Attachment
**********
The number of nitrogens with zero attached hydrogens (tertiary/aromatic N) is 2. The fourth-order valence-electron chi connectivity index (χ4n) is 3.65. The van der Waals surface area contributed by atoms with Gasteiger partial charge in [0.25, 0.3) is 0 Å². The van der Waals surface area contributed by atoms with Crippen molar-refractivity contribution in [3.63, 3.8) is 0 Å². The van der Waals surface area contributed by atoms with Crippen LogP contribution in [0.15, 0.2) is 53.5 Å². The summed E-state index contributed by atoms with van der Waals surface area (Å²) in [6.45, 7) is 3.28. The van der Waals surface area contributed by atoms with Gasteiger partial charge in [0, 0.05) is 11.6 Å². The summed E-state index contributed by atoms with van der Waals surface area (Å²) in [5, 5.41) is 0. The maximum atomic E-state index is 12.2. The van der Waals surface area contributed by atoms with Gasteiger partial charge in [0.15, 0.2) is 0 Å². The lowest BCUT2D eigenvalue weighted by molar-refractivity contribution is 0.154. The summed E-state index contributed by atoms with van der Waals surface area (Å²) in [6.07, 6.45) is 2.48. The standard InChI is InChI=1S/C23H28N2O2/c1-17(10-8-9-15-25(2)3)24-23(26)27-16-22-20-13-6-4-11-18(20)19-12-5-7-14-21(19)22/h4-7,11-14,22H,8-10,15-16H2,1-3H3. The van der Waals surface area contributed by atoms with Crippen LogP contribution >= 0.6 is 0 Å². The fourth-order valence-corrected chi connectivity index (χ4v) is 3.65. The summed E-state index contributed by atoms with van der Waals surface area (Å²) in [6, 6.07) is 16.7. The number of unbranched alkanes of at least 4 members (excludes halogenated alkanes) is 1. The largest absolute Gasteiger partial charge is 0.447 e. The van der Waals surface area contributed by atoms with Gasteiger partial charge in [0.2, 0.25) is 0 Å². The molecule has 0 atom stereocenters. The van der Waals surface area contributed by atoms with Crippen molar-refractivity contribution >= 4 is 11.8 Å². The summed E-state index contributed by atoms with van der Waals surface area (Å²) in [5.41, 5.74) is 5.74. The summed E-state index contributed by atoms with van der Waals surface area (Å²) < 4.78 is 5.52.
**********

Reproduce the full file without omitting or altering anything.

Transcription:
The number of nitrogens with zero attached hydrogens (tertiary/aromatic N) is 2. The fourth-order valence-electron chi connectivity index (χ4n) is 3.65. The van der Waals surface area contributed by atoms with Gasteiger partial charge in [0.25, 0.3) is 0 Å². The van der Waals surface area contributed by atoms with Crippen molar-refractivity contribution in [3.63, 3.8) is 0 Å². The van der Waals surface area contributed by atoms with Crippen LogP contribution in [0.15, 0.2) is 53.5 Å². The summed E-state index contributed by atoms with van der Waals surface area (Å²) in [6.45, 7) is 3.28. The van der Waals surface area contributed by atoms with Gasteiger partial charge in [0, 0.05) is 11.6 Å². The summed E-state index contributed by atoms with van der Waals surface area (Å²) in [5, 5.41) is 0. The maximum atomic E-state index is 12.2. The van der Waals surface area contributed by atoms with Gasteiger partial charge in [0.15, 0.2) is 0 Å². The lowest BCUT2D eigenvalue weighted by molar-refractivity contribution is 0.154. The summed E-state index contributed by atoms with van der Waals surface area (Å²) in [6.07, 6.45) is 2.48. The standard InChI is InChI=1S/C23H28N2O2/c1-17(10-8-9-15-25(2)3)24-23(26)27-16-22-20-13-6-4-11-18(20)19-12-5-7-14-21(19)22/h4-7,11-14,22H,8-10,15-16H2,1-3H3. The van der Waals surface area contributed by atoms with Crippen LogP contribution >= 0.6 is 0 Å². The fourth-order valence-corrected chi connectivity index (χ4v) is 3.65. The summed E-state index contributed by atoms with van der Waals surface area (Å²) in [6, 6.07) is 16.7. The number of unbranched alkanes of at least 4 members (excludes halogenated alkanes) is 1. The largest absolute Gasteiger partial charge is 0.447 e. The van der Waals surface area contributed by atoms with Gasteiger partial charge in [0.2, 0.25) is 0 Å². The molecule has 0 atom stereocenters. The van der Waals surface area contributed by atoms with Crippen molar-refractivity contribution >= 4 is 11.8 Å². The summed E-state index contributed by atoms with van der Waals surface area (Å²) in [5.41, 5.74) is 5.74. The summed E-state index contributed by atoms with van der Waals surface area (Å²) < 4.78 is 5.52.